Pauline Lhote, the director of winemaking for sparkling wine brand Chandon, was born in Champagne, France, so it's only fitting that by the young age of 14, Lhote had decided to become a winemaker—and not just any winemaker. She wanted to make sparkling wine, which is just more interesting, she tells Food & Wine.
Perhaps you live to Instagram your dinner. Or maybe you’ve long had a love of cameras—and pasta. Either way, if you’re toying with the idea of becoming a food photographer, you've come to right place. Sherry Heck, food photographer for Hampton Creek, is here to tell you how to build a portfolio—and what you can do to make your hobby into your next job. 1. Buy a camera with manual controls. If you’re just starting out, you may have a camera that offers only a fixed lens.
We’ve all been there: what we thought was an excellent interview quickly degrades as we sit with the hiring manager in silence–left only to wonder what we have done wrong to encourage our interviewer to stop speaking entirely. (Talk about awkward!) And so, we get it: “The silence in an interview is rough,” says job search and career expert J. T. O’Donnell , and not only because we perceive the hiring manager to be in charge of the interview and flow of the conversation.
@nickolaushines Hey @nickolaushines! Thanks for reading my piece. I'd love to discuss your thoughts on what history should have been included by PM. As for the photo: I'm a freelance writer, and I don't get to choose the photos that run with my work; as a staffer, I'm sure you understand that.
@nickolaushines Hey @nickolaushines! Thanks for reading my piece. I'd love to discuss your thoughts on what history should have been included by PM. As for the photo: I'm a freelance writer, and I don't get to choose the photos that run with my work; as an editor, I'm sure you understand that.
@17thavedesigns Hi Kate! We spoke last fall about branding and customizing your Vivienne theme. I've recently emailed you (via email and site contact form), but I haven't heard back. Are you still willing to work with me on these things? Please let me know! Thanks!
@TSA I was just yelled at by a TSA agent for not removing my iPad from my purse. Meanwhile, on another flight, a TSA agent yelled at me for taking my laptop *out* of my bag. Why is it so difficult to have consistent rules at different airports?
Muck Rack makes it simple to find people, tweets, or articles that mention any name, keyword, company, hashtag etc. We've compiled this guide to help you make the most of your search.
Selecting a term
Start searching tweets, articles from media outlets, articles mentioned in tweets, journalists'
names, titles and bios with some suggested searches:
Companies or Topics (e.g. iPhone, Microsoft)
Phrases (e.g. "cloud computing") — use quotes to keep the terms together
Twitter handles (e.g. @username) — returns those who have mentioned or replied to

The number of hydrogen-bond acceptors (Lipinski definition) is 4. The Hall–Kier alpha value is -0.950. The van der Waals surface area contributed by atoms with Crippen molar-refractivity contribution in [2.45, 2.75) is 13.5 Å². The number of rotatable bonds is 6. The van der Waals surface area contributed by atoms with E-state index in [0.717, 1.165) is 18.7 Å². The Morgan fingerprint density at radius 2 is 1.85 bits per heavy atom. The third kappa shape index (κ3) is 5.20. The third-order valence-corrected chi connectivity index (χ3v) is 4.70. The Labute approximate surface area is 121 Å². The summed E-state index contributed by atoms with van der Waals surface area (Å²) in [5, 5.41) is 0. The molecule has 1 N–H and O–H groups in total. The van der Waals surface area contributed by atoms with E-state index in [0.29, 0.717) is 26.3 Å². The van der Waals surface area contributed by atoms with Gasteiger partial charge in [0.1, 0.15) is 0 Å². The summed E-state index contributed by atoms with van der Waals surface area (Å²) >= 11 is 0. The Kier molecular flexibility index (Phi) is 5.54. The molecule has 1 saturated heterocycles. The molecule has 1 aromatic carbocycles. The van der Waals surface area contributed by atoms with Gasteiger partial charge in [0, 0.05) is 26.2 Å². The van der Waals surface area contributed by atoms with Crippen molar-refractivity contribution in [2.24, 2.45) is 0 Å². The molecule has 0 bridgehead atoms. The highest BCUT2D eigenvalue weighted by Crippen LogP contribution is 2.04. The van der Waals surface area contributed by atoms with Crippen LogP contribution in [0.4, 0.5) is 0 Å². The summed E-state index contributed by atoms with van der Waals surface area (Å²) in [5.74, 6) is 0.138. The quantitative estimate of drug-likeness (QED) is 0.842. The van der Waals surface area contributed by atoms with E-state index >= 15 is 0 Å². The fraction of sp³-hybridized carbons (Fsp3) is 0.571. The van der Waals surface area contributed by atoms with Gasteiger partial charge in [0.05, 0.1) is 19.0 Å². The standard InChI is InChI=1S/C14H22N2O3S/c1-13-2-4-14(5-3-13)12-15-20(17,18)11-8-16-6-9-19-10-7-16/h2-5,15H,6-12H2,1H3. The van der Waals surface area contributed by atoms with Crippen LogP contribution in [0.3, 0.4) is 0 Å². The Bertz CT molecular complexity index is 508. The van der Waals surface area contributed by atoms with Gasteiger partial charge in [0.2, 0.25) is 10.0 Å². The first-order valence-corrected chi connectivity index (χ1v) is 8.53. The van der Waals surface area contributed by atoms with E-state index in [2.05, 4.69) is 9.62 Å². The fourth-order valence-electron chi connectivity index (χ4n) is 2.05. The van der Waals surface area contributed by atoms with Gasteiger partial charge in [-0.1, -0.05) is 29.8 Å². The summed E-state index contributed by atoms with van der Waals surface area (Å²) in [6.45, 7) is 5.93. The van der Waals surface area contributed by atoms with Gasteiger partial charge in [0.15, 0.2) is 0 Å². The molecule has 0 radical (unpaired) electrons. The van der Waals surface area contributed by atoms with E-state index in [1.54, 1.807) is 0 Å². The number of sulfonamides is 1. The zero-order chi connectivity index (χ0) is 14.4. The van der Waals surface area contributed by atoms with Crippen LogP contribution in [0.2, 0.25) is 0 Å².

Names (e.g. "David Pogue")
Hashtags (e.g. #sxsw, #london2012)
Bio details (e.g. vegan, Olympics, father)
Muck Rack's Advanced Search allows for many boolean operators.
Find results that mention multiple specified terms, use AND or
+. For example, ensure each result contains both Elon Musk and Mark Zuckerberg by
searching Musk AND Zuckerberg or Musk + Zuckerberg.
Use the operators OR or , to broaden your search when you'd like either of
multiple terms to appear in results. (This is the default behavior of our search when no operators
are used). For example, results will contain either cake or cookie by searching cake OR cookie or cake,cookie
Use NOT or - to subtract results from your search. For
example, searching Disney will yield results about the Walt Disney Company as well as Walt Disney
World Resort. To exclude mentions of Disney World, search for Disney -World or Disney
When using one of these operators with a phrase, enclose it in quotation marks. For example, you can
find results about smartphones excluding Apple's iPhone 4S by searching smartphone -"iPhone
Exact case matching or punctuation
If you're searching for a brand name or keyword that relies on specific punctuation marks or capitalization, you can
find results that match your exact query by adding matchcase: before the keyword you're searching for, like matchcase:E*TRADE .
Use parentheses to separate multiple
boolean phrases. For example, to find journalists talking about having fun in Disney World or
Disneyland, search for ("disney world" OR disneyland) AND fun.
An asterisk can be used to search for any variation of a root word truncated by the asterisk. For example, searching for admin* will return results for administrator, administration, administer, administered, etc.
A near operator is an AND operator where you can control the distance between the words. You can vary the distance the near operation uses by adding a forward slash and number (between 0-99) such as strawberries NEAR/10 "whipped cream", which means the strawberries must exist within 10 words of "whipped cream".